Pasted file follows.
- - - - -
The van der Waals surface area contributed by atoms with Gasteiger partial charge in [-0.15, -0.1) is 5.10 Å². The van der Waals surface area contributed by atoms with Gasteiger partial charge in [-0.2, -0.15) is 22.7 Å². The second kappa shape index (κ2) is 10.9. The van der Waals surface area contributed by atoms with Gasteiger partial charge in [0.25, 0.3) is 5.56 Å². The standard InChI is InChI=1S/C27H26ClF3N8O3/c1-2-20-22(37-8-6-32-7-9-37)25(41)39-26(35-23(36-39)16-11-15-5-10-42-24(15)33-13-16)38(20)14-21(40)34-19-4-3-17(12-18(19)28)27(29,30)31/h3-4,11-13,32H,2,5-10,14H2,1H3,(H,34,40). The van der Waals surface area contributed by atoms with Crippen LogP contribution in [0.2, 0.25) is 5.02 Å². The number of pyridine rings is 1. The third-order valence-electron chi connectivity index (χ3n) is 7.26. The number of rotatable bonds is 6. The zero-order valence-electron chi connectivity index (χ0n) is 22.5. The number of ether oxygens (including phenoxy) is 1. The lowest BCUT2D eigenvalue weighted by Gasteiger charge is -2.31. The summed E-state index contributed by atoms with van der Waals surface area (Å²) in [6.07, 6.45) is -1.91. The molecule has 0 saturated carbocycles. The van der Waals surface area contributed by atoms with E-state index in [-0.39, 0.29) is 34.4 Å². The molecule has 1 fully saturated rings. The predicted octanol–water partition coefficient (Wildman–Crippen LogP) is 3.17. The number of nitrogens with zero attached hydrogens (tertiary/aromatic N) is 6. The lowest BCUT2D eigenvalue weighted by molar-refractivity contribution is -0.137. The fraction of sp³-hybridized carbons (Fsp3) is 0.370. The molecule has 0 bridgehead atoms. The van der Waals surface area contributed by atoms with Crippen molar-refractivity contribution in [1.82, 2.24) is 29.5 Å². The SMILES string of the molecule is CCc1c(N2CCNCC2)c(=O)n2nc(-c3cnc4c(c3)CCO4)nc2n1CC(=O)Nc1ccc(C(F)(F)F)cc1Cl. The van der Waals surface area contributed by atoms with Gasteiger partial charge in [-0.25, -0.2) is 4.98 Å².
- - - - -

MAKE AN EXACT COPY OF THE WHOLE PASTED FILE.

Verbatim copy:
The van der Waals surface area contributed by atoms with Gasteiger partial charge in [-0.15, -0.1) is 5.10 Å². The van der Waals surface area contributed by atoms with Gasteiger partial charge in [-0.2, -0.15) is 22.7 Å². The second kappa shape index (κ2) is 10.9. The van der Waals surface area contributed by atoms with Gasteiger partial charge in [0.25, 0.3) is 5.56 Å². The standard InChI is InChI=1S/C27H26ClF3N8O3/c1-2-20-22(37-8-6-32-7-9-37)25(41)39-26(35-23(36-39)16-11-15-5-10-42-24(15)33-13-16)38(20)14-21(40)34-19-4-3-17(12-18(19)28)27(29,30)31/h3-4,11-13,32H,2,5-10,14H2,1H3,(H,34,40). The van der Waals surface area contributed by atoms with Crippen LogP contribution in [0.2, 0.25) is 5.02 Å². The number of pyridine rings is 1. The third-order valence-electron chi connectivity index (χ3n) is 7.26. The number of rotatable bonds is 6. The zero-order valence-electron chi connectivity index (χ0n) is 22.5. The number of ether oxygens (including phenoxy) is 1. The lowest BCUT2D eigenvalue weighted by Gasteiger charge is -2.31. The summed E-state index contributed by atoms with van der Waals surface area (Å²) in [6.07, 6.45) is -1.91. The molecule has 0 saturated carbocycles. The van der Waals surface area contributed by atoms with E-state index in [-0.39, 0.29) is 34.4 Å². The molecule has 1 fully saturated rings. The predicted octanol–water partition coefficient (Wildman–Crippen LogP) is 3.17. The number of nitrogens with zero attached hydrogens (tertiary/aromatic N) is 6. The lowest BCUT2D eigenvalue weighted by molar-refractivity contribution is -0.137. The fraction of sp³-hybridized carbons (Fsp3) is 0.370. The molecule has 0 bridgehead atoms. The van der Waals surface area contributed by atoms with Crippen molar-refractivity contribution in [1.82, 2.24) is 29.5 Å². The SMILES string of the molecule is CCc1c(N2CCNCC2)c(=O)n2nc(-c3cnc4c(c3)CCO4)nc2n1CC(=O)Nc1ccc(C(F)(F)F)cc1Cl. The van der Waals surface area contributed by atoms with Gasteiger partial charge in [-0.25, -0.2) is 4.98 Å².